It doesn’t matter. Regardless of the justification for any particular piece of the sanitation fee, it’s just money for the city to spend. And regardless of where the money comes from, the problem is on the spending side. But it looks as if an honest discussion about what the city can do, or stop doing, to make a serious dent in spending will have to wait for another year.
The decision for the City Council in the next few days is how to collect the required revenue.
We don’t want to see any property tax increase, but money is money. If a homeowner has to pay $60 more, that money is coming out of the same pocket, regardless of whether the memo line on the check reads “property tax” or “sanitation.” The property tax also has the benefit of being progressive — the owner of a $1 million house pays more than the renter of a $200-per-month house — while a sanitation fee hits everyone equally. And if one of our problems in this city is that we have too much rental housing, what’s wrong with making the owners of those homes pay a bigger portion of the city budget, as they would with a property tax increase instead of a sanitation fee increase?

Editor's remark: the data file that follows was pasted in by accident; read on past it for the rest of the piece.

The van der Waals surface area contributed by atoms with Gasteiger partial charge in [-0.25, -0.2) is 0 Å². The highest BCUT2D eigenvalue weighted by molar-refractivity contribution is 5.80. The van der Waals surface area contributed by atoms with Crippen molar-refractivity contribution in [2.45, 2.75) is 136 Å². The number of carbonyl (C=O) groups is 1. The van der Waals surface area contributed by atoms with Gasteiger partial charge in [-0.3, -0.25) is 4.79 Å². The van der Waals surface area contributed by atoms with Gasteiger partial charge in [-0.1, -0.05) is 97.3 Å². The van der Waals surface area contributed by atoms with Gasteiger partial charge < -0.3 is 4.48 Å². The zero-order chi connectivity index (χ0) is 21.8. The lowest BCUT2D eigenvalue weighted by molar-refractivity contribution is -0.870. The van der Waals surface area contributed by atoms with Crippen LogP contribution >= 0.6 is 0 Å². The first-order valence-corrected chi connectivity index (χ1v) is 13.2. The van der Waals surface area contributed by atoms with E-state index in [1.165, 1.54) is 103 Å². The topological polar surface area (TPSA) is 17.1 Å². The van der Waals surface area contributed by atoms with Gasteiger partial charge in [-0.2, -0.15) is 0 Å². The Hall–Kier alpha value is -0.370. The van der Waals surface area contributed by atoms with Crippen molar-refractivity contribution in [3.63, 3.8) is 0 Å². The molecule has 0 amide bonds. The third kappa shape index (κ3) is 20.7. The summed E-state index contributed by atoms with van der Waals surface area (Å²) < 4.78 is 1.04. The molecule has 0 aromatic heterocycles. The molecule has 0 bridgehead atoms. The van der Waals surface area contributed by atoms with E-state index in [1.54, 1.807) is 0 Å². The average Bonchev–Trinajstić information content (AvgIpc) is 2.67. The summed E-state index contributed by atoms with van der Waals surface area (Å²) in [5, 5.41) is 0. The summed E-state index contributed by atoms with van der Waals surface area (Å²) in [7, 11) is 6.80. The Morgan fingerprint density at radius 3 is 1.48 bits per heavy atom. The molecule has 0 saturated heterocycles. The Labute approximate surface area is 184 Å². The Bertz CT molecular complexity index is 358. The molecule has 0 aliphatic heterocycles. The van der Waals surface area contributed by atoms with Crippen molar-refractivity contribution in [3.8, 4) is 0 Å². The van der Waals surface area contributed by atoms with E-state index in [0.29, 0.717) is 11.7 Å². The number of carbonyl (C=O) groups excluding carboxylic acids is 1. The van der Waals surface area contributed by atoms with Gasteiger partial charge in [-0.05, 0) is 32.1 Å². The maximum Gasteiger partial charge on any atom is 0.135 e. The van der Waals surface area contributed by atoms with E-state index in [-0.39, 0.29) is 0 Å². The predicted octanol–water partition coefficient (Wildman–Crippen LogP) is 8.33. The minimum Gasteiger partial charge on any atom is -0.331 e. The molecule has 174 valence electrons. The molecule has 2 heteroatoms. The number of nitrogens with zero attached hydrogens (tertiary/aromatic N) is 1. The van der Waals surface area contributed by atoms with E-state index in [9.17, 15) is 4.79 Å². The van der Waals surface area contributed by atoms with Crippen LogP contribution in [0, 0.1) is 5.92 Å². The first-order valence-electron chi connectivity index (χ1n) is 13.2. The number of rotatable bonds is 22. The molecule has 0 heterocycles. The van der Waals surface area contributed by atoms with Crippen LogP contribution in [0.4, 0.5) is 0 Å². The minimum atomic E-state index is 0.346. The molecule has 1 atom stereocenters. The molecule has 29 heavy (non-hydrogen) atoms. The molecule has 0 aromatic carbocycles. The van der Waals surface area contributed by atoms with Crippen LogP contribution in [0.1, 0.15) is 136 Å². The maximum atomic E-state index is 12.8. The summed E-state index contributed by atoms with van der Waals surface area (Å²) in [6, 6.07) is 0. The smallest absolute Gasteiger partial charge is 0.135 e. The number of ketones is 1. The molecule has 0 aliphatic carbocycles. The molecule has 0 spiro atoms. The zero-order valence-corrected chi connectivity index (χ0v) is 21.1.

We’re not calling for a property tax increase. We just think the fairness issue gets twisted sometimes. If we must do something to raise revenue, the best option is probably the 3-cent, $27 combination proposed Tuesday by Elissa Yount and incorporated into the latest budget proposal Wednesday.
But in the future, as in next month, let’s take a comprehensive look at making the city government a less expensive institution. And let’s see if we can separate the sanitation fee into two components on the water bill: the sanitation charge, roughly representing the actual cost of garbage and recycling collection; and the household surcharge, representing the amount the city is taking for general operations. amoritize loanmailing address ameriloanadoption loandsloans alltrust11-12-07 journals loan officers onloan mta 80 credit 609 scoreunion loan origination system alliant creditacs loans mefatexas process accion microloanalaska amp loan sharing resource interlibrary